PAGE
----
❤ Google Wallet is now available in five more countries

Table of Contents



Available now, Google Wallet is once again expanding its list of countries with five more regions across the globe including several countries in the Balkans.

Announced in a brief community post recently, Google Wallet is now available in a few new countries primarily in the Balkans. The full list includes:

  • Albania
  • Argentina
  • Bosnia and Herzegovina
  • North Macedonia
  • Montenegro

With this added support, users are able to download the Google Wallet app on their Android devices and, if NFC is supported, use tap-to-pay in stores that offer it. These new countries also support Wear OS’s Google Wallet.

Of course, Google Wallet support varies even more wildly by your bank or credit card provider than it does by country. For example in North Macedonia, as one 9to5Google reader tells us, the functionality is limited to NLB Bank for the time being. It’s a similar story in Albania, where only ProCredit Bank Albania is supported. Google, thankfully, has a handy support page that will detail what banks and providers are supported in each country, including these new five.

Google Wallet supports adding any barcode or QR code manually, new driver’s licenses

Google announced a major Wallet expansion that adds the ability to manually add any barcode or QR code, adds support for IDs in new states, and more.

Rolling out soon, Google Wallet will be able to carry even more of what your traditional wallet might. That starts with expanded support for US driver’s licenses in Google Wallet, which adds support for Maryland today, and will come to Arizona, Colorado, and Georgia “in the coming months.” Google adds that, in the future, these digital IDs will be able to be used in some online applications, such as booking a car with Turo.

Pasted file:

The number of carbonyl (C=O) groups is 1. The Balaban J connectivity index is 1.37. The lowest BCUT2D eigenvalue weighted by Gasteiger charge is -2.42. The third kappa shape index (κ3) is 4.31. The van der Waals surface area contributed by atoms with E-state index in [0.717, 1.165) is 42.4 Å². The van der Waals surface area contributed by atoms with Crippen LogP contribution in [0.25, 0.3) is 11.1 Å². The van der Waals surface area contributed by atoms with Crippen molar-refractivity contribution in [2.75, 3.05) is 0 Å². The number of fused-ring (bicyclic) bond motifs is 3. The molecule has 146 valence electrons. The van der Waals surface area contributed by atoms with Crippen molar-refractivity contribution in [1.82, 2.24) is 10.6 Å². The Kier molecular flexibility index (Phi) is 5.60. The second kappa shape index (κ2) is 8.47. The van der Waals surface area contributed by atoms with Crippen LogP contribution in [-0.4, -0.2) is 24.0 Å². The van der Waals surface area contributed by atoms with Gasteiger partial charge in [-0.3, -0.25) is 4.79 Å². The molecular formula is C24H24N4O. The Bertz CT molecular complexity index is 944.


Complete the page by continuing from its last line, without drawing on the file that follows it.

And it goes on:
Beyond that, Google also says that Wallet is adding support for corporate badges “later this year,” and in Germany, Wallet is adding support for Deutschlandticket local public transport.

Perhaps most exciting, though, is Google Wallet’s new ability to save barcodes and QR codes to your cards manually. There’s no app/developer support needed here. Simply import the code as an image with a description and any relevant information, and you’ll be able to create a digital copy that lives alongside your other cards and passes. Google brings out examples such as a gym membership, transit tickets, parking passes, e-commerce returns, and more, but the possibilities here are pretty much endless. There’s no exact timeline on when this will arrive, though.



Finally, Wallet is also adding support for saving health insurance information and other “private passes.” This will be supported with Humana, as well as the UK’s National Insurance Numbers. This data is also locked behind your PIN/password and your biometrics.

You can use Messages RCS to check-in and save Google Wallet boarding passes






Google Wallet is getting a handful of new features at I/O 2023, including a Messages RCS integration for flight boarding passes.

You’ll be able to add a boarding pass to Google Wallet from the Messages app when an airline sends an RCS chat. Google announced earlier that there are over 800 million people with Rich Communications Service and it’s expected to hit a 1 billion milestone later this year.

Users will be able to complete the entire check-in process, like agreeing to safety policies, from that Messages RCS conversation wherein they’ll get the boarding pass that can be viewed and quickly saved to Google Wallet. Of course, it’s up to airlines to add support for this.

The Generic Pass API allows developers to use Google Wallet for gym memberships, auto insurance, reservations, and parking. Google is now adding a Generic Private Pass API to allow for health insurance and ID cards that contain sensitive information.

Google Wallet is also adding support for rotating barcodes that reduce the risk of screenshot-related fraud. This can be used for long-duration transit tickets and events.

Identity-linked passes will let the issue specify an email address that has to match with the currently logged in Google Wallet account before it can be saved. This is to prevent theft, reselling, and transfers.